It starts with, and is, in my view, dominated by Cersei, who wonderfully interrupts the framed moment between Tommen and Margaery in order to have a friendly chat with the widow of the dearly departed King Joffrey. She’s not going to let anybody forget that she still holds some power, and the person she identifies as having diminishing power over is Margaery. This is one of those scenes that would play just perfectly with no dialogue at all—all you have to do is watch their eyes. Both women are lying to one another, saying the things they are duty-bound to say, and at the same time fully recognizing the falseness in the other’s words.
Lena Headey, in particular, does some amazing work in this exchange, subtly capturing Cersei’s multiple reactions to Margaery’s calculated reluctance to be queen again, from surprise to slightly impressed at her rival’s shrewdness. There’s a feminine passive-aggression that dictates the nature of exchanges like this in the show, with the women relegated to having to exercise their power behind the scenes and only hint at what they’re capable of through humility and humor, but Cersei seems to find Margaery a formidable adversary because where she resents this plight, this hurdle, Margaery almost seems like she’s relishing it. And that’s a little terrifying.
It’s terrifying because the only other person who seems to relish exercising power in this behind-the-scenes way is Littlefinger, who we learn even more about. Not only did he orchestrate the poisoning of King Joffrey, but in her breaks from trying to get in his pants, Lysa reveals that he was also responsible for the murder of her husband Jon, whose poisoning Littlefinger commissioned and Lysa implemented. While the other men in Westeros are spreading their influence through hypermasculine means of warmongering and moneystacking and general dick-measuring, Littlefinger operates in the shadows, facilitating, as it turns out, all the chaos that has transpired since the first season of Game of Thrones. And yet no one knows he’s behind any of it; they’re all swinging at ghosts, flailing around while he is on the road to achieving his dream of having everything. This includes his manipulation of Lysa at the Eyrie, where they’re completely secluded. The dynamic between these two is every bit as repulsive as it ought to be.
Our other three favorite female characters have their own share of moments as well. Brienne and Podrick begin to iron out their differences, in a brief but nicely captured scene. As a character she has earned the role of strong leader with a noble sidekick—this episode solidified this relationship as she learns that Pod is as trustworthy as they come, with no shortage of surprises up his sleeve (or in his trousers).
This week, we also get a glimpse of Daenerys’ Benjamin Braddock moment, after the rush of capturing yet another city and freeing its slaves, the harsh reality sets in as Ser Jorah informs her of the complications springing out of her “free the slaves and move on happily ever after” policy. It turns out, it’s not that simple, and her days standing at the top of the mountain of Meereen may be short-lived. But she’s also becoming wise enough to know that she needs to learn how to rule as a just and capable leader before she can be a worthy ruler—call it paying her monarchical dues. Even Jorah was surprised that she listened to his advice for once.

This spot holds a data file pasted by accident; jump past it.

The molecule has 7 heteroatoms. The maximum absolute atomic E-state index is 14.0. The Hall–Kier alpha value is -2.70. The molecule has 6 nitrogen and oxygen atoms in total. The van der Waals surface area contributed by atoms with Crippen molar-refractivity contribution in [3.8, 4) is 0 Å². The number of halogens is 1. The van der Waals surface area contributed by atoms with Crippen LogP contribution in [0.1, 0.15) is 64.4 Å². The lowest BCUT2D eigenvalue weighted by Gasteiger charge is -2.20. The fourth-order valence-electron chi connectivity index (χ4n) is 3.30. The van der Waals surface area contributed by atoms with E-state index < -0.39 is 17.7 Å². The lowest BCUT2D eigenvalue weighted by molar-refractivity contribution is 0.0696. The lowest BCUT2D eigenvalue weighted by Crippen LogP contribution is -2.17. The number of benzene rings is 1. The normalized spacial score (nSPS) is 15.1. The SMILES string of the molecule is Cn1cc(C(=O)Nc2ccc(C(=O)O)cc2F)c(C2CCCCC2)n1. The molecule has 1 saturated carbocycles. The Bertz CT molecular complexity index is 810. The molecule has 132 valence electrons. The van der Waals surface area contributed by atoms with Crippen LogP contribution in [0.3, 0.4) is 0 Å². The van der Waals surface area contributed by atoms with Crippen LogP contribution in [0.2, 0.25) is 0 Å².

The scenes that I find true delight in, which are understandably few and far between, are like this week’s moment where we see Arya practicing her water-dance/sword fighting moves that she learned from her old dancing master Syrio. The show doesn’t have time to linger too long on images that aren’t essential to the plot, given that it’s juggling more than it has time to feature in an individual episode anyway, but I was overjoyed that MacLaren lingered on Arya’s shadow fighting for as long as she did. It’s a simple but tremendously strong visual reminder, in addition to the verbal reminder she gives while repeating her kill list at night, that despite how different she has become, how much she has grown since leaving Winterfell, like Bran, she remains focused on staying true to who she is and carrying out what she determines is her singular mission. Except maybe she can compromise on killing the Hound. For now.
- Cersei gets lots of screen time this week, and kills it. Her mourning for Joffrey makes us forget that he was barely human to begin with. I know others don’t necessarily share this perspective, but this is the point in her story where I feel she becomes incredibly sympathetic. She is maneuvering to make sure Tyrion pays the price for his presumed crimes, but it’s unclear whether she’s driven by her desire for revenge, her concern for keeping the realm in order, protecting her other children, or whether she even knows exactly. The dialogue with Oberyn is certainly intriguing, and her assumption that all girls are treated badly is incredibly revealing. It may cast greater light on the assault by Jaime: was that incident something that’s happened before?
- This episode was a side-eye extravaganza. Cersei towards Margaery. Brienne towards Pod (they’re so cute, come on!). Petyr any time Lysa annoys him with her affection.
- Robin Arryn is back to fill the Joffrey-shaped hole in our collective heart. Thanks guys.
- Pod’s face was featured in a great close-up last week as if to say “Why haven’t there been more close-ups of this amazing face!” This week, he gets another moment to shine. The way his face lights up at Brienne’s request is life-affirming. It’s going to have to hold me over until next episode.
For more on tonight’s episode, check out our Game of Thrones podcast below: